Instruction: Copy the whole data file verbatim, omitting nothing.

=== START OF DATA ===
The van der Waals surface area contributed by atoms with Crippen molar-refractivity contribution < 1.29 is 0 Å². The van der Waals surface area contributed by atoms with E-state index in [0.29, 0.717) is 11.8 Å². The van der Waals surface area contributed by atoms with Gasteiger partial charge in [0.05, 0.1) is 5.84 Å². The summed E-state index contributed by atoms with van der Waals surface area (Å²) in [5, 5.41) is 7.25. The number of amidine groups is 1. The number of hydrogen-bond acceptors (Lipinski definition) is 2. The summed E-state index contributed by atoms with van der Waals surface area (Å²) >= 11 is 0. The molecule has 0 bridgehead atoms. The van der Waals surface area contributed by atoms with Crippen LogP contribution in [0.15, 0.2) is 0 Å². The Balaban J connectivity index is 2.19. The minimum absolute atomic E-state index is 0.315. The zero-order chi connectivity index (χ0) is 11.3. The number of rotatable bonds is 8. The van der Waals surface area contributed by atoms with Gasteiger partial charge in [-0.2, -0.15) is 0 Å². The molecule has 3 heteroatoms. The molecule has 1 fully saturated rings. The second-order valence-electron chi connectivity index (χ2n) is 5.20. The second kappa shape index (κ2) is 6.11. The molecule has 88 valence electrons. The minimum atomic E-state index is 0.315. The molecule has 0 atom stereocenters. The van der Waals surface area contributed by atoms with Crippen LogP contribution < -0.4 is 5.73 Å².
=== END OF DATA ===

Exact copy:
The van der Waals surface area contributed by atoms with Crippen molar-refractivity contribution < 1.29 is 0 Å². The van der Waals surface area contributed by atoms with E-state index in [0.29, 0.717) is 11.8 Å². The van der Waals surface area contributed by atoms with Gasteiger partial charge in [0.05, 0.1) is 5.84 Å². The summed E-state index contributed by atoms with van der Waals surface area (Å²) in [5, 5.41) is 7.25. The number of amidine groups is 1. The number of hydrogen-bond acceptors (Lipinski definition) is 2. The summed E-state index contributed by atoms with van der Waals surface area (Å²) >= 11 is 0. The molecule has 0 bridgehead atoms. The van der Waals surface area contributed by atoms with Crippen LogP contribution in [0.15, 0.2) is 0 Å². The Balaban J connectivity index is 2.19. The minimum absolute atomic E-state index is 0.315. The zero-order chi connectivity index (χ0) is 11.3. The number of rotatable bonds is 8. The van der Waals surface area contributed by atoms with Gasteiger partial charge in [-0.2, -0.15) is 0 Å². The molecule has 3 heteroatoms. The molecule has 1 fully saturated rings. The second-order valence-electron chi connectivity index (χ2n) is 5.20. The second kappa shape index (κ2) is 6.11. The molecule has 88 valence electrons. The minimum atomic E-state index is 0.315. The molecule has 0 atom stereocenters. The van der Waals surface area contributed by atoms with Crippen LogP contribution < -0.4 is 5.73 Å².